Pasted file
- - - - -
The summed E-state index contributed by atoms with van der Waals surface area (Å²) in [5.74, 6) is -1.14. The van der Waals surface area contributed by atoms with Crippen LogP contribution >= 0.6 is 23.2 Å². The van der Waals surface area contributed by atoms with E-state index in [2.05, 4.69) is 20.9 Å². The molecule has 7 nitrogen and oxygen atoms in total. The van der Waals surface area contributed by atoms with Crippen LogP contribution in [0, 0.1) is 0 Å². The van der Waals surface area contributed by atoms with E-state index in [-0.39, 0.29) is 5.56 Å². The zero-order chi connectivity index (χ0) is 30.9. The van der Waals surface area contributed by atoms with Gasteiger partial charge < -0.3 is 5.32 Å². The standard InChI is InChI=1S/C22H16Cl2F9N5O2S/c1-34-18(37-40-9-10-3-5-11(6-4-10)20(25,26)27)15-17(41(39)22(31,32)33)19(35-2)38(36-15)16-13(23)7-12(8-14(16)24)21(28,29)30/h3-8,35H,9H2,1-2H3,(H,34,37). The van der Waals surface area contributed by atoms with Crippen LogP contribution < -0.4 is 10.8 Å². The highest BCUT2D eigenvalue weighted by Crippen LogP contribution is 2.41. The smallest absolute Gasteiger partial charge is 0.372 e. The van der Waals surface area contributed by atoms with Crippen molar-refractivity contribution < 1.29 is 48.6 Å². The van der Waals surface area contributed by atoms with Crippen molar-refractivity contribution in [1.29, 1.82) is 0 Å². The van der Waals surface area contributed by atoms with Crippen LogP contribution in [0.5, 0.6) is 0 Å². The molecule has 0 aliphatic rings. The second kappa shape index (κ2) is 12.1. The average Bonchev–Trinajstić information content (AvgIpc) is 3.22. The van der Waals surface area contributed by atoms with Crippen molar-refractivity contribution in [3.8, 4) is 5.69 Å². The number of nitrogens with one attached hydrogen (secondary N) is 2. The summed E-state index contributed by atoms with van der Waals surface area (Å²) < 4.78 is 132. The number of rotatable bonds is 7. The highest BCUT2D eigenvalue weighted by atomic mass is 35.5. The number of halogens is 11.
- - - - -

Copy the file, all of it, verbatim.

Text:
The summed E-state index contributed by atoms with van der Waals surface area (Å²) in [5.74, 6) is -1.14. The van der Waals surface area contributed by atoms with Crippen LogP contribution >= 0.6 is 23.2 Å². The van der Waals surface area contributed by atoms with E-state index in [2.05, 4.69) is 20.9 Å². The molecule has 7 nitrogen and oxygen atoms in total. The van der Waals surface area contributed by atoms with Crippen LogP contribution in [0, 0.1) is 0 Å². The van der Waals surface area contributed by atoms with E-state index in [-0.39, 0.29) is 5.56 Å². The zero-order chi connectivity index (χ0) is 30.9. The van der Waals surface area contributed by atoms with Gasteiger partial charge < -0.3 is 5.32 Å². The standard InChI is InChI=1S/C22H16Cl2F9N5O2S/c1-34-18(37-40-9-10-3-5-11(6-4-10)20(25,26)27)15-17(41(39)22(31,32)33)19(35-2)38(36-15)16-13(23)7-12(8-14(16)24)21(28,29)30/h3-8,35H,9H2,1-2H3,(H,34,37). The van der Waals surface area contributed by atoms with Crippen LogP contribution < -0.4 is 10.8 Å². The highest BCUT2D eigenvalue weighted by Crippen LogP contribution is 2.41. The smallest absolute Gasteiger partial charge is 0.372 e. The van der Waals surface area contributed by atoms with Crippen molar-refractivity contribution < 1.29 is 48.6 Å². The van der Waals surface area contributed by atoms with Crippen molar-refractivity contribution in [1.29, 1.82) is 0 Å². The van der Waals surface area contributed by atoms with Crippen LogP contribution in [0.5, 0.6) is 0 Å². The molecule has 0 aliphatic rings. The second kappa shape index (κ2) is 12.1. The average Bonchev–Trinajstić information content (AvgIpc) is 3.22. The van der Waals surface area contributed by atoms with Crippen molar-refractivity contribution in [3.8, 4) is 5.69 Å². The number of nitrogens with one attached hydrogen (secondary N) is 2. The summed E-state index contributed by atoms with van der Waals surface area (Å²) < 4.78 is 132. The number of rotatable bonds is 7. The highest BCUT2D eigenvalue weighted by atomic mass is 35.5. The number of halogens is 11.